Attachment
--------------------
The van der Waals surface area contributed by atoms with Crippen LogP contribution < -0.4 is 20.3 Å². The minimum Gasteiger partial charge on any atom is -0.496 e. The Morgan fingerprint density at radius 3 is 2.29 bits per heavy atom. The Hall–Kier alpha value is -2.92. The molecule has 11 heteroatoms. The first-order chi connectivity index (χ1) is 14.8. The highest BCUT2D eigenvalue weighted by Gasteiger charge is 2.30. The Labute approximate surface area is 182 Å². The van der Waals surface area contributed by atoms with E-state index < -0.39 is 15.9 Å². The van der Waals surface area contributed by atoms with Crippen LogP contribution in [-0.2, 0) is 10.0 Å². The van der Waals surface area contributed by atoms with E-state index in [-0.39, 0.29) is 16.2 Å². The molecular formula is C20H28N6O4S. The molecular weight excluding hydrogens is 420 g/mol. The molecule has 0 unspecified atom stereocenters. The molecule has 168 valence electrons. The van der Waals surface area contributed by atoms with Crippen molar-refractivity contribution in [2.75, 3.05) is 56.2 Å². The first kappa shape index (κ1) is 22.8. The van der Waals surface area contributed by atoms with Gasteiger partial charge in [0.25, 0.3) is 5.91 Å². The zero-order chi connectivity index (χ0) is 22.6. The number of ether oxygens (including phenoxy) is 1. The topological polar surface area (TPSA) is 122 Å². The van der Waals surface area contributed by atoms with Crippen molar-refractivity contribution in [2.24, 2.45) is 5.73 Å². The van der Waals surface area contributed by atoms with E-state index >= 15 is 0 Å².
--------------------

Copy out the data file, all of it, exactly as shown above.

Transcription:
The van der Waals surface area contributed by atoms with Crippen LogP contribution < -0.4 is 20.3 Å². The minimum Gasteiger partial charge on any atom is -0.496 e. The Morgan fingerprint density at radius 3 is 2.29 bits per heavy atom. The Hall–Kier alpha value is -2.92. The molecule has 11 heteroatoms. The first-order chi connectivity index (χ1) is 14.8. The highest BCUT2D eigenvalue weighted by Gasteiger charge is 2.30. The Labute approximate surface area is 182 Å². The van der Waals surface area contributed by atoms with E-state index < -0.39 is 15.9 Å². The van der Waals surface area contributed by atoms with Crippen LogP contribution in [-0.2, 0) is 10.0 Å². The van der Waals surface area contributed by atoms with E-state index in [-0.39, 0.29) is 16.2 Å². The molecular formula is C20H28N6O4S. The molecular weight excluding hydrogens is 420 g/mol. The molecule has 0 unspecified atom stereocenters. The molecule has 168 valence electrons. The van der Waals surface area contributed by atoms with Crippen molar-refractivity contribution in [2.75, 3.05) is 56.2 Å². The first kappa shape index (κ1) is 22.8. The van der Waals surface area contributed by atoms with Gasteiger partial charge in [0.25, 0.3) is 5.91 Å². The zero-order chi connectivity index (χ0) is 22.6. The number of ether oxygens (including phenoxy) is 1. The topological polar surface area (TPSA) is 122 Å². The van der Waals surface area contributed by atoms with Crippen molar-refractivity contribution in [2.24, 2.45) is 5.73 Å². The van der Waals surface area contributed by atoms with E-state index >= 15 is 0 Å².